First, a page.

If you thought the rocket-powered magnetically-levitated sled from Holloman Air Force Base last month went freaky fast at 633 mph, you're not going to believe how fast this new train can go. Imagine the ability to commute to work at the speed of sound. Wow.
Hyperloop Technologies has been teasing fans on Twitter with plans of "huge" announcements from Las Vegas this week, though there is no certainty as to what those announcements are.
In December, the company announced that it was building the first test track at the Apex Industrial Park in North Las Vegas, which measures just over a half mile and is used to send linear motors down the line at 330 mph. Talk about speedy. But guess what? It gets faster.
The company's goal is to build a two-mile Hyperloop system that will allow a levitating pod to accelerate to 700 mph by the end of the year. If successful, the system would eventually consist of a low-pressure tub that houses a pod full of passengers, oh, and reaches speeds near 767 mph. That would make a trip between Los Angeles and San Francisco only take 30 minutes.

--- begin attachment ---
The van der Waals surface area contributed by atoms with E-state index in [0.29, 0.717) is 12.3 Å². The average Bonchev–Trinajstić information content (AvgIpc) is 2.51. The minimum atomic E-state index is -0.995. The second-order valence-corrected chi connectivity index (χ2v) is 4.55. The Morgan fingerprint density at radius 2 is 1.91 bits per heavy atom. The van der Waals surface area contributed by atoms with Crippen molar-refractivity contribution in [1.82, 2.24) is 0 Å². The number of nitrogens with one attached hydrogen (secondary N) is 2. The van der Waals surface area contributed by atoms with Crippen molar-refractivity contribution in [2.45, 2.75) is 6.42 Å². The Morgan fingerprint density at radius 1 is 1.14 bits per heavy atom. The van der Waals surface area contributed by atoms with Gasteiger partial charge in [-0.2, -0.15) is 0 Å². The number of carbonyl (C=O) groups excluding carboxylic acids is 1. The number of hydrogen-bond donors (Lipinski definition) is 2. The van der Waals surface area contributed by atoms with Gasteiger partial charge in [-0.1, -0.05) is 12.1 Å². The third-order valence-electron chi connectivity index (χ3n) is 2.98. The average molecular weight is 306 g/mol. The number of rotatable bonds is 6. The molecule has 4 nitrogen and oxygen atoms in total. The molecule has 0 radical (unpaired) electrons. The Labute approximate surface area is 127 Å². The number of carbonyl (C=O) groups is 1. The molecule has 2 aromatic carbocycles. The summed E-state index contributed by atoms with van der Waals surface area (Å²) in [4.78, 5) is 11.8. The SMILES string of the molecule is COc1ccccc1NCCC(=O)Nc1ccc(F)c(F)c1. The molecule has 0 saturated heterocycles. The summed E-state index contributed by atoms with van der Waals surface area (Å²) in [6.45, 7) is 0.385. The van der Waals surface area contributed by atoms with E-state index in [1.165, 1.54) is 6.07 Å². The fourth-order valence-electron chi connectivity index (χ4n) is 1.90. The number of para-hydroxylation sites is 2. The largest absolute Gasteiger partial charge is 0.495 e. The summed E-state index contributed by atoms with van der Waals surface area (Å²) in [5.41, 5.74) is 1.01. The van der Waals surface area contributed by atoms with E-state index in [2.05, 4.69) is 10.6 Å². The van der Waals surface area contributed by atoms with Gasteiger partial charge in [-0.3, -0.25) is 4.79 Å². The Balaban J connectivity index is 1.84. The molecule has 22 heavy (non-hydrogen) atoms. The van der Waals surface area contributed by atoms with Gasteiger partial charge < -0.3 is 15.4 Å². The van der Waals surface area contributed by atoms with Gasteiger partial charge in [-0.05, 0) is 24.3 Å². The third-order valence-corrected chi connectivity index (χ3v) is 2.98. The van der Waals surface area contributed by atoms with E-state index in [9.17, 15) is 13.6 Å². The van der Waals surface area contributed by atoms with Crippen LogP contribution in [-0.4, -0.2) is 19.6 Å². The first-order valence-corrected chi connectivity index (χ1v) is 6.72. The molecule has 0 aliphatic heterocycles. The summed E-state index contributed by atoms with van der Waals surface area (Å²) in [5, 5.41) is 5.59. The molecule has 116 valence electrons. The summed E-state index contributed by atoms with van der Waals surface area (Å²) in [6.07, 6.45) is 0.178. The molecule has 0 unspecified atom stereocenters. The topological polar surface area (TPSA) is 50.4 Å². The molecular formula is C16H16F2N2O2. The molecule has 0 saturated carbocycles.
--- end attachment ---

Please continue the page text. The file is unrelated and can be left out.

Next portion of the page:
On Monday, the company shared details about the kind of magnetic levitation system used, which will heavily rely on a passive magnetic levitation system and will lift the pod before a "thrust force" is applied. The same brute force will be used to slow the pod.
"Utilizing a passive levitation system will eliminate the need for power stations along the Hyperloop track, which makes this system the most suitable for the application and will keep construction costs low," Hyperloop Transportation Technologies COO Bibop Gresta said. "From a safety aspect, the system has huge advantages, levitation occurs purely through movement, therefore, if any type of power failure occurs, Hyperloop pods would continue to levitate and only after reaching minimal speeds touch the ground."